Priority to the right is a right-of-way system, in which the driver of a vehicle is required to give way to vehicles approaching from the right at intersections.

However, can I ask in below case who has the priority?

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Suppose I am the red one who wants to drive to the left. Normally I have to give way to the green one who wants to go straight or turn left in this case. But I am confused if there is another brown car who now wants to go straight. He normally needs to give way to the red. And the green normally give way to the brown when he wants to turn left.

  • 2
    In UK, when everyone is supposed to give way, they all pause and look at each other, and eventually someone invites another to proceed, and if that doesn't happen someone take the initiative and moves. The general safety rule is: if in doubt do not proceed. May 31, 2022 at 21:56
  • Whoever drives the fastest. Jun 1, 2022 at 3:07
  • Is anything about this question specific to the Netherlands or isn't this a common problem in most, if not all countries? If the basic rule is priority from right (or left), there will at any intersection be a possible circular priority dependency when three cars approach at the same time. I know for sure that this was a subject in driving school when I got my license. I was expecting, or at least hoping, that it everywhere would be a part of basic driving education how to cope with such situations. Jun 1, 2022 at 11:06
  • The 'driving' tag says: if you have a question about traffic laws, please consider posting it on Law Stack Exchange. Jun 1, 2022 at 17:33
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    @WeatherVane I prefer to like your comment/answer, perhaps not only in UK but in other countries with priority junction, “when everyone is supposed to give way, they all pause and look at each other, and eventually someone invites another to proceed, and if that doesn't happen someone take the initiative and moves. The general safety rule is: if in doubt do not proceed.”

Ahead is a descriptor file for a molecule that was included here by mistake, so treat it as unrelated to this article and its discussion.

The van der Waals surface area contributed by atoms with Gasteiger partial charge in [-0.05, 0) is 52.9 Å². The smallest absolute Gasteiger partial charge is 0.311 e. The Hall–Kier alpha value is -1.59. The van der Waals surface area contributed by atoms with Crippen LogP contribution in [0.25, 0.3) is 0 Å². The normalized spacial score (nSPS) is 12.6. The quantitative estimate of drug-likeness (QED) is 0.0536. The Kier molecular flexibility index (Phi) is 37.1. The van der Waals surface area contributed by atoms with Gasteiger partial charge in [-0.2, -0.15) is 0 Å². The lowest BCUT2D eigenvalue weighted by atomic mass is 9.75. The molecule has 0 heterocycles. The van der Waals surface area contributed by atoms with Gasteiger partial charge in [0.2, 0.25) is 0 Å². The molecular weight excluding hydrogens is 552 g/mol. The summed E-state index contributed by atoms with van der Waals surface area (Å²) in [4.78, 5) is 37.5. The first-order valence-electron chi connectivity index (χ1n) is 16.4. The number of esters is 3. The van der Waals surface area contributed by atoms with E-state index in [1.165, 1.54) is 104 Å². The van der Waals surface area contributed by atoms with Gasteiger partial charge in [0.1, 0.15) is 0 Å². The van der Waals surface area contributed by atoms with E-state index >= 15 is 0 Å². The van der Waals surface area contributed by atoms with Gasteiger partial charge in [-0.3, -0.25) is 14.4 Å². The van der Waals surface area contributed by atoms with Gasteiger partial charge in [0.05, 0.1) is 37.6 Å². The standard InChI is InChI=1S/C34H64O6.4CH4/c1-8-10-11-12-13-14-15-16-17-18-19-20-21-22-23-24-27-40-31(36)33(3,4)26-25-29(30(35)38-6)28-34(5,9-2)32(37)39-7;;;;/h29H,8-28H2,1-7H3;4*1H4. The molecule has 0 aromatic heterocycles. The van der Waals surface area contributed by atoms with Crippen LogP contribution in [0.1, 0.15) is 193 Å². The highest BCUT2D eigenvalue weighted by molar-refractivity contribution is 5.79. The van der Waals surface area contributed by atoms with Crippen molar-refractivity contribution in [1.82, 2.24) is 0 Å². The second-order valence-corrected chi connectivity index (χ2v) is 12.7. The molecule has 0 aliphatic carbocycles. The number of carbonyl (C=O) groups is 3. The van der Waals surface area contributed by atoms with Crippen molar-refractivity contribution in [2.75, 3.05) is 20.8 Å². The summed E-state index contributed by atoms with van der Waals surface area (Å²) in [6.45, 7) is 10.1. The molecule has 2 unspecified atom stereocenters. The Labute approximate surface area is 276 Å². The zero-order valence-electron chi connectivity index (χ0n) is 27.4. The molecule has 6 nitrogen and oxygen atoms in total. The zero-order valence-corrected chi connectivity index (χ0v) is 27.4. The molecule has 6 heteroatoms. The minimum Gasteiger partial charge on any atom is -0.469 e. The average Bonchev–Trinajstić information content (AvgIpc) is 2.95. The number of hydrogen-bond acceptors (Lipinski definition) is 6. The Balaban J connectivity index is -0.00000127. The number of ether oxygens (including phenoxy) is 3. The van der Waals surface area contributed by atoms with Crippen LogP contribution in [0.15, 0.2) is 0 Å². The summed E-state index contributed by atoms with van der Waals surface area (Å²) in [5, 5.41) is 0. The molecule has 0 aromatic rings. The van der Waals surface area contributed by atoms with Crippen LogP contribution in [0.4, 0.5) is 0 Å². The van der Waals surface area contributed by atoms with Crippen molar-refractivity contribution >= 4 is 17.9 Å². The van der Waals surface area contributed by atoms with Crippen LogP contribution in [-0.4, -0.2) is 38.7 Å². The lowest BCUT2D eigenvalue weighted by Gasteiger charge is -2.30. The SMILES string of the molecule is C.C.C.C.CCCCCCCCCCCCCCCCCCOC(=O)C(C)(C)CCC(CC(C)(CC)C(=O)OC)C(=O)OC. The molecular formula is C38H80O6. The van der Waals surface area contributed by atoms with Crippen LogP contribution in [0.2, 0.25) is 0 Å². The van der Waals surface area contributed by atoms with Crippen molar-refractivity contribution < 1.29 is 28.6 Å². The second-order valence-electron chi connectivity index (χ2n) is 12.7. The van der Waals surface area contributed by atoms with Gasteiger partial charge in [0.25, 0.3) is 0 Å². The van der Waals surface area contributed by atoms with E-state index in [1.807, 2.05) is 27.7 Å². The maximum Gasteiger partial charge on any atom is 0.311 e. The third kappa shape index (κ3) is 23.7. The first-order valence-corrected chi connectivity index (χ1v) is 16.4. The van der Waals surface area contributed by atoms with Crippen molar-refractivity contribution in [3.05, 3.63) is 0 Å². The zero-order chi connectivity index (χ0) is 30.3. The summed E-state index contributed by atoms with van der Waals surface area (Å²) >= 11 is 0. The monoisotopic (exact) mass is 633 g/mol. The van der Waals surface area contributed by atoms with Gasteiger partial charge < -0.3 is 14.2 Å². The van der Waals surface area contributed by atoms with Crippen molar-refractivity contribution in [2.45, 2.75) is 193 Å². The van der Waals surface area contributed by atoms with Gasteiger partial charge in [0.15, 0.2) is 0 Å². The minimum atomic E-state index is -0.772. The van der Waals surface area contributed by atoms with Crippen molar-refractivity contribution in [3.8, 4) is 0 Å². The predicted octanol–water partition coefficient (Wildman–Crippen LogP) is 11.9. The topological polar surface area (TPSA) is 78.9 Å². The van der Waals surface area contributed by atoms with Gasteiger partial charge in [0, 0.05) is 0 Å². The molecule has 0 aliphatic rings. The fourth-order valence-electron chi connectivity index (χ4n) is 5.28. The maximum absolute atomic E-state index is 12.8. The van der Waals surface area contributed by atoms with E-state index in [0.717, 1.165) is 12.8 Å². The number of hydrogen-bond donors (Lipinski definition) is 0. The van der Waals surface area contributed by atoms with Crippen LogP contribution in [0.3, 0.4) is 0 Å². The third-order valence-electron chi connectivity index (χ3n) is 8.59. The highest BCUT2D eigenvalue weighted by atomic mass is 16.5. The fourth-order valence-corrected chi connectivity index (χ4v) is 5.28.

– Alex
    Jun 1, 2022 at 21:37

1 Answer 1


There are indeed a few scenarios which are not resolved by priority rules on unmarked intersections. Assuming brown wants to go straight on this is one of them, because there is an additional rule which says that you need to give way to traffic on the same road continuing in a straight line. This means green needs to give way to brown (and brown to red, red to green).

There is also the general concept that priority is something you receive, not something you take. Dutch law defines 'giving way' ('voorrang verlenen') as 'Allowing the other driver to proceed unhampered.' This assigns a duty to to the vehicle that must give way, but does not grant any rights to the other vehicle. They are still bound by the catch all rule to (Art. 5) requiring them to not create danger and not impede traffic.

So, everybody needs to stop (or at least almost stop) to allow someone else to proceed, if you don't you broke the law. However, once you've done that you've complied, even if the other car does not proceed. The law does not not require to wait until the other driver finally decides to proceed, quite the opposite, you should proceed when it's safe to do so to not impede traffic. (If all drivers would just sit there and wait they are technically all breaking the law because they are impeding traffic.)

In practice, situations like this resolve themselves either when someone is polite and waves others through, or when someone is bold and starts going. In low traffic and/or low speed intersections this works fine in practice. And generally intersections where this might cause issues will have specific priority rules.

In this specific case I'd expect brown to go first, as there seems to be some common understanding that it's sensible to clear the cars that go in a straight line first. But there is no rule in the law which dictates that.

  • Your last paragraph made me question if this was common knowledge or law, but it seems like it is law. wetten.overheid.nl/… Both red and green are required to give way to brown. After brown left the intersection, red needs to give way to green, red is the last to be allowed to cross in this example.
    – milo526
    Jun 3, 2022 at 14:20
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    The law you reference only specifies green needs to give way to brown, those two are on the same road. Red isn't on the same road so the rule doesn't them. Which means this situation is actually 'locked', brown needs to wait for red, red needs to wait for green and green needs to wait on brown. It's is an undefined situation, so it falls back to the catch-all rule which basically says you cannot create danger or hamper other traffic. If you don't do any of that it's fine. I'll edit to expand on that a bit...
    – AVee
    Jun 7, 2022 at 11:12
  • brown doesn't need to give way to anyone if there are no signs. Brown is going straight. Those who are crossing or entering traffic need to wait until it's safe to do that. Jun 7, 2022 at 12:16
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    Not in the Netherlands, traffic rules are pretty clear: "On intersections drivers give way to other drivers coming from their right side." The only two exceptions involve unpaved roads and trams. See: wetten.overheid.nl/…
    – AVee
    Jun 7, 2022 at 12:25
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    I remember my German theoretical driving test where similar priority questions often included the answer 'I will give up my priority so the intersection won't get blocked'.
    – Jan
    Jun 7, 2022 at 15:59

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